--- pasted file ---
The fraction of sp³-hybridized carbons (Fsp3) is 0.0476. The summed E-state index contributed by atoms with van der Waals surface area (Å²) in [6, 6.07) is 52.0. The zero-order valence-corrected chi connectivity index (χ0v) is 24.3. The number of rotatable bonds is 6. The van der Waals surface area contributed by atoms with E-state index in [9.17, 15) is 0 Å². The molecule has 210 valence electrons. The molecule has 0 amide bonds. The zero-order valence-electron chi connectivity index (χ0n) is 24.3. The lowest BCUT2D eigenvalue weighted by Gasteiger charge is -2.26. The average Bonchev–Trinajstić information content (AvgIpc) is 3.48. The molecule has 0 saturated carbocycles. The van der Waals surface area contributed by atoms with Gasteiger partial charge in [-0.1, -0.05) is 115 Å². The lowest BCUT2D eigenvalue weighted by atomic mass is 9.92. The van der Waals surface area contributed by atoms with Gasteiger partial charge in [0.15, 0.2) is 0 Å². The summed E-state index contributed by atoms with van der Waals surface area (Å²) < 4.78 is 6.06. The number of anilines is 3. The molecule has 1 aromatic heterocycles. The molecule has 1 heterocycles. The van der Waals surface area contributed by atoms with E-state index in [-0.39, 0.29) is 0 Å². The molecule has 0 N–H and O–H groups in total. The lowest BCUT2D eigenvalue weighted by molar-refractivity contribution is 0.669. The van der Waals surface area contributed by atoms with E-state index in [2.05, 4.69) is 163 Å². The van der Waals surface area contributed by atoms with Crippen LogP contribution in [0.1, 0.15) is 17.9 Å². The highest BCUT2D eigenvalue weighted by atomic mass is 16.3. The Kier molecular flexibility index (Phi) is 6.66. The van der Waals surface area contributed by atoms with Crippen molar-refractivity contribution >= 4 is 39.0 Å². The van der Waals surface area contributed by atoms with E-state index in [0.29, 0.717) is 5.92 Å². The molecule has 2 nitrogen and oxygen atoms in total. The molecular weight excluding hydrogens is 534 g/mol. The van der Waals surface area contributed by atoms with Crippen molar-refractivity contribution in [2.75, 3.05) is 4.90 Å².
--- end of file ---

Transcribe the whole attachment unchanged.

The fraction of sp³-hybridized carbons (Fsp3) is 0.0476. The summed E-state index contributed by atoms with van der Waals surface area (Å²) in [6, 6.07) is 52.0. The zero-order valence-corrected chi connectivity index (χ0v) is 24.3. The number of rotatable bonds is 6. The van der Waals surface area contributed by atoms with E-state index in [9.17, 15) is 0 Å². The molecule has 210 valence electrons. The molecule has 0 amide bonds. The zero-order valence-electron chi connectivity index (χ0n) is 24.3. The lowest BCUT2D eigenvalue weighted by Gasteiger charge is -2.26. The average Bonchev–Trinajstić information content (AvgIpc) is 3.48. The molecule has 0 saturated carbocycles. The van der Waals surface area contributed by atoms with Gasteiger partial charge in [-0.1, -0.05) is 115 Å². The lowest BCUT2D eigenvalue weighted by atomic mass is 9.92. The van der Waals surface area contributed by atoms with Gasteiger partial charge in [0.15, 0.2) is 0 Å². The summed E-state index contributed by atoms with van der Waals surface area (Å²) < 4.78 is 6.06. The number of anilines is 3. The molecule has 1 aromatic heterocycles. The molecule has 1 heterocycles. The van der Waals surface area contributed by atoms with E-state index in [-0.39, 0.29) is 0 Å². The molecule has 0 N–H and O–H groups in total. The lowest BCUT2D eigenvalue weighted by molar-refractivity contribution is 0.669. The van der Waals surface area contributed by atoms with E-state index in [2.05, 4.69) is 163 Å². The van der Waals surface area contributed by atoms with Crippen LogP contribution in [0.1, 0.15) is 17.9 Å². The highest BCUT2D eigenvalue weighted by atomic mass is 16.3. The Kier molecular flexibility index (Phi) is 6.66. The van der Waals surface area contributed by atoms with Crippen molar-refractivity contribution >= 4 is 39.0 Å². The van der Waals surface area contributed by atoms with E-state index in [0.29, 0.717) is 5.92 Å². The molecule has 2 nitrogen and oxygen atoms in total. The molecular weight excluding hydrogens is 534 g/mol. The van der Waals surface area contributed by atoms with Crippen molar-refractivity contribution in [2.75, 3.05) is 4.90 Å².